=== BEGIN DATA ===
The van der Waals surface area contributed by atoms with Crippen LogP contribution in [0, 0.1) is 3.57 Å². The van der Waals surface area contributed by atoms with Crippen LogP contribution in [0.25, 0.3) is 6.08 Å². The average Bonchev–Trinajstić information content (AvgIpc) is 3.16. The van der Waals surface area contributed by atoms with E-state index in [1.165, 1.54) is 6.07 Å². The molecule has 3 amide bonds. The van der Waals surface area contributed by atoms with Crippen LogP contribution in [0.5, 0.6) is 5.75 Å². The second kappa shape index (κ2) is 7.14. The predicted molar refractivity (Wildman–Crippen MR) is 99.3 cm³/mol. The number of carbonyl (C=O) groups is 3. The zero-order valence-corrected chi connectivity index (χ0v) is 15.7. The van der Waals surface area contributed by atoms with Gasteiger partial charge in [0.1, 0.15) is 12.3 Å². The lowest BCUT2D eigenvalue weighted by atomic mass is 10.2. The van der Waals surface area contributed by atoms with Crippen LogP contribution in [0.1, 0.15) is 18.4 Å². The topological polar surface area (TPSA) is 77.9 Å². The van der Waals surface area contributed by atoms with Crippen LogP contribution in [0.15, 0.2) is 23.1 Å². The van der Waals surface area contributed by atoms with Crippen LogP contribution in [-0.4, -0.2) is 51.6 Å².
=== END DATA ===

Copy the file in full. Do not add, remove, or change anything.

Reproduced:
The van der Waals surface area contributed by atoms with Crippen LogP contribution in [0, 0.1) is 3.57 Å². The van der Waals surface area contributed by atoms with Crippen LogP contribution in [0.25, 0.3) is 6.08 Å². The average Bonchev–Trinajstić information content (AvgIpc) is 3.16. The van der Waals surface area contributed by atoms with E-state index in [1.165, 1.54) is 6.07 Å². The molecule has 3 amide bonds. The van der Waals surface area contributed by atoms with Crippen LogP contribution in [0.5, 0.6) is 5.75 Å². The second kappa shape index (κ2) is 7.14. The predicted molar refractivity (Wildman–Crippen MR) is 99.3 cm³/mol. The number of carbonyl (C=O) groups is 3. The zero-order valence-corrected chi connectivity index (χ0v) is 15.7. The van der Waals surface area contributed by atoms with Gasteiger partial charge in [0.1, 0.15) is 12.3 Å². The lowest BCUT2D eigenvalue weighted by atomic mass is 10.2. The van der Waals surface area contributed by atoms with Crippen LogP contribution in [0.1, 0.15) is 18.4 Å². The topological polar surface area (TPSA) is 77.9 Å². The van der Waals surface area contributed by atoms with Crippen LogP contribution in [0.15, 0.2) is 23.1 Å². The van der Waals surface area contributed by atoms with Crippen LogP contribution in [-0.4, -0.2) is 51.6 Å².